The very fact that the HarivarrJa is regarded as a supplement to the Mahiibhiirata is itself a sign of discontinuity. For centuries new material had been added to the Epic, simply by being incorporated into the main text. A new story could be told by some T$i in the forest, or additional teaching could be put into the mouth of BhI\lma on his battlefield deathbed. It is conceivable that KJ;\ll).a's story could have been inserted into the main body of the Epic at some such suitable point, just as the story of Rama has been included in Book 3.3 But whereas other material had left the Mahiibhiirata's core in its central position, this story was too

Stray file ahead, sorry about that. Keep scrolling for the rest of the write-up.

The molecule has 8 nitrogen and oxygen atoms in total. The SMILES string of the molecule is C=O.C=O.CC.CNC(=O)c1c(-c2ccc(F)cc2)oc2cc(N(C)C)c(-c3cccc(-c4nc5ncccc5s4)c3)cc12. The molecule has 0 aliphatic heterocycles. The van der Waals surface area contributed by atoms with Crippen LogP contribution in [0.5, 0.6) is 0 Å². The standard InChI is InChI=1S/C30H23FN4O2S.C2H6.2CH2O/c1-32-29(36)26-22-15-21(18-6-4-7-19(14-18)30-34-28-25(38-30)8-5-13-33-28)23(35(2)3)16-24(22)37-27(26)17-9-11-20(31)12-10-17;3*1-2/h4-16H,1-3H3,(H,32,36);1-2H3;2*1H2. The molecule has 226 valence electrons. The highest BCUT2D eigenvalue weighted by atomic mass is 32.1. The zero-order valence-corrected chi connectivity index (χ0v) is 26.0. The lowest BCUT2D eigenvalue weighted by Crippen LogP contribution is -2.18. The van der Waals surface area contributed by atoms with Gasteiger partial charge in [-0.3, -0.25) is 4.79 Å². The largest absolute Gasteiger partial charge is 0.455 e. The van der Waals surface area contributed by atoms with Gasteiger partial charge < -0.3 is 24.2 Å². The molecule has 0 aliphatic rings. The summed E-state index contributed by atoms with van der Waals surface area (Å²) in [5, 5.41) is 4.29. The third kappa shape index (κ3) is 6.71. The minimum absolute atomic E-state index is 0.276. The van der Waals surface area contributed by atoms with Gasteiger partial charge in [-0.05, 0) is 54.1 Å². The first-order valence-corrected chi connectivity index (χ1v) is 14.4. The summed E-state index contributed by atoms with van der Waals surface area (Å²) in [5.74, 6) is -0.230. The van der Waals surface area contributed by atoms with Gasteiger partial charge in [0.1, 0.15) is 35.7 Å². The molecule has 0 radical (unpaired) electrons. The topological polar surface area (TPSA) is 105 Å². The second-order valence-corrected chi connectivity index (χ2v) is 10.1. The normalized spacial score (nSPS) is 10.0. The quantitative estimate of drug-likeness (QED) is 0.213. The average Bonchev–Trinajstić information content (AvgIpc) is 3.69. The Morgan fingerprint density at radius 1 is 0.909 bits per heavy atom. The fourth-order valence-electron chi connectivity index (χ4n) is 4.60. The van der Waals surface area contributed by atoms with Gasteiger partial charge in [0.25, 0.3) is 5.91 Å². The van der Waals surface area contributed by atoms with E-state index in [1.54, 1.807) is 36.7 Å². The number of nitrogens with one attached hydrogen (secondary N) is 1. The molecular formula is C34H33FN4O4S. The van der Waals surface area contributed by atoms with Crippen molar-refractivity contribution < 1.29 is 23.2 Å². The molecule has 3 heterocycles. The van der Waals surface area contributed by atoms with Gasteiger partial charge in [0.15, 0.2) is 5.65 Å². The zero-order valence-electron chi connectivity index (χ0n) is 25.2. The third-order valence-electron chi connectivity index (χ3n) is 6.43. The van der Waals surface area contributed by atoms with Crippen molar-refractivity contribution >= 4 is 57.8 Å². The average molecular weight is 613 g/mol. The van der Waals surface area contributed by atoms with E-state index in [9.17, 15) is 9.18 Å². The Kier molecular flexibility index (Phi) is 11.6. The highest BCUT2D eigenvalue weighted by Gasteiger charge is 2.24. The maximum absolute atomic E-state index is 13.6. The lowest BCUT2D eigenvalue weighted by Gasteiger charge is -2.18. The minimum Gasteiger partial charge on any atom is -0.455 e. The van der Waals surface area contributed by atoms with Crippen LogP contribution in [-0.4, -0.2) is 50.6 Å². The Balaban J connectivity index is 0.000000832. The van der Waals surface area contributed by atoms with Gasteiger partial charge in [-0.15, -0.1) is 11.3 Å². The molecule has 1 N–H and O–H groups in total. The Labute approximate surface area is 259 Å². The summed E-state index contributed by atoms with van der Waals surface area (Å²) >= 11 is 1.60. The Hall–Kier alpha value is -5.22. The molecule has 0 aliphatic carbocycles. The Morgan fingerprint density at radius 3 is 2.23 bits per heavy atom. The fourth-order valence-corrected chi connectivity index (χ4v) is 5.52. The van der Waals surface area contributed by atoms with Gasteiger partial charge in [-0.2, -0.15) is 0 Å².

important for those who told it, too attractive for those who heard it and too close to the core narrative to be incorporated into any existing framework, even one so seemingly all-encompassing as that of the Mahabharata. If KnlI).a's story was to be told it must be heard in its own right, not as a subsidiary episode in the story of the Pal)9avas. Yet it must be connected with their story, because Kn;l)a was so firmly linked with them. Thus it was logical for it to be presented as a supplement, new and self-contained but closely connected with the Epic.4